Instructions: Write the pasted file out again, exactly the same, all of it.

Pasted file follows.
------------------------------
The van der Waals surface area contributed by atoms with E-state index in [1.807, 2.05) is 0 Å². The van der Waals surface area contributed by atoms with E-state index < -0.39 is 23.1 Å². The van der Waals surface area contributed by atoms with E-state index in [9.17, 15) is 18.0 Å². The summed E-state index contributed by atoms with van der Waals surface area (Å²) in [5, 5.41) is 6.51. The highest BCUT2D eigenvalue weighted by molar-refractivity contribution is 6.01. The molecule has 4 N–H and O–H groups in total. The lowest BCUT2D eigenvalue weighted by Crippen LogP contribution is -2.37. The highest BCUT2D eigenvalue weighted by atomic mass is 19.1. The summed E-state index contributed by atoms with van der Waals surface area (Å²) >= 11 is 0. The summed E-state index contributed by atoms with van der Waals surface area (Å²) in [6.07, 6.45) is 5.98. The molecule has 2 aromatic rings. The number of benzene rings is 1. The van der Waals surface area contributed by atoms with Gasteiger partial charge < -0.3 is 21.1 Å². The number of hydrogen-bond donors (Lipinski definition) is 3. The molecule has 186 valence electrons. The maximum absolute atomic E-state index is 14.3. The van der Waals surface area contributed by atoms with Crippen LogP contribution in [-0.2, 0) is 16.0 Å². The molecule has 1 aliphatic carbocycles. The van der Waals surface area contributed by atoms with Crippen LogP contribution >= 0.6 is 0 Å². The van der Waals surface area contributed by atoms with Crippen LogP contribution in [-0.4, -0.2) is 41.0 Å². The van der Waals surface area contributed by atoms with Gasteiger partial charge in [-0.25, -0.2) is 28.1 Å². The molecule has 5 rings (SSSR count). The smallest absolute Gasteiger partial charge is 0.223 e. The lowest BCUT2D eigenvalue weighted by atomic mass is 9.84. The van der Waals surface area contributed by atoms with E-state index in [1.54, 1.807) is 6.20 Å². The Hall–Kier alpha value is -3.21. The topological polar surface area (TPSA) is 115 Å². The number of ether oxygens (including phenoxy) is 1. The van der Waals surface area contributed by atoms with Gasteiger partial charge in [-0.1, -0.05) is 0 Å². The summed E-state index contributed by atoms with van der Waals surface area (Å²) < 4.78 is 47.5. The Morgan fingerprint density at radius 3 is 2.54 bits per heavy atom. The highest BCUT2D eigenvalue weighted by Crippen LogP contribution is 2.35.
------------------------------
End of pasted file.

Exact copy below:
The van der Waals surface area contributed by atoms with E-state index in [1.807, 2.05) is 0 Å². The van der Waals surface area contributed by atoms with E-state index < -0.39 is 23.1 Å². The van der Waals surface area contributed by atoms with E-state index in [9.17, 15) is 18.0 Å². The summed E-state index contributed by atoms with van der Waals surface area (Å²) in [5, 5.41) is 6.51. The highest BCUT2D eigenvalue weighted by molar-refractivity contribution is 6.01. The molecule has 4 N–H and O–H groups in total. The lowest BCUT2D eigenvalue weighted by Crippen LogP contribution is -2.37. The highest BCUT2D eigenvalue weighted by atomic mass is 19.1. The summed E-state index contributed by atoms with van der Waals surface area (Å²) >= 11 is 0. The summed E-state index contributed by atoms with van der Waals surface area (Å²) in [6.07, 6.45) is 5.98. The molecule has 2 aromatic rings. The number of benzene rings is 1. The van der Waals surface area contributed by atoms with Gasteiger partial charge < -0.3 is 21.1 Å². The number of hydrogen-bond donors (Lipinski definition) is 3. The molecule has 186 valence electrons. The maximum absolute atomic E-state index is 14.3. The van der Waals surface area contributed by atoms with Crippen LogP contribution in [-0.2, 0) is 16.0 Å². The molecule has 1 aliphatic carbocycles. The van der Waals surface area contributed by atoms with Crippen LogP contribution >= 0.6 is 0 Å². The van der Waals surface area contributed by atoms with Crippen LogP contribution in [-0.4, -0.2) is 41.0 Å². The van der Waals surface area contributed by atoms with Gasteiger partial charge in [-0.25, -0.2) is 28.1 Å². The molecule has 5 rings (SSSR count). The smallest absolute Gasteiger partial charge is 0.223 e. The lowest BCUT2D eigenvalue weighted by atomic mass is 9.84. The van der Waals surface area contributed by atoms with E-state index in [1.54, 1.807) is 6.20 Å². The Hall–Kier alpha value is -3.21. The topological polar surface area (TPSA) is 115 Å². The number of ether oxygens (including phenoxy) is 1. The van der Waals surface area contributed by atoms with Gasteiger partial charge in [-0.1, -0.05) is 0 Å². The summed E-state index contributed by atoms with van der Waals surface area (Å²) < 4.78 is 47.5. The Morgan fingerprint density at radius 3 is 2.54 bits per heavy atom. The highest BCUT2D eigenvalue weighted by Crippen LogP contribution is 2.35.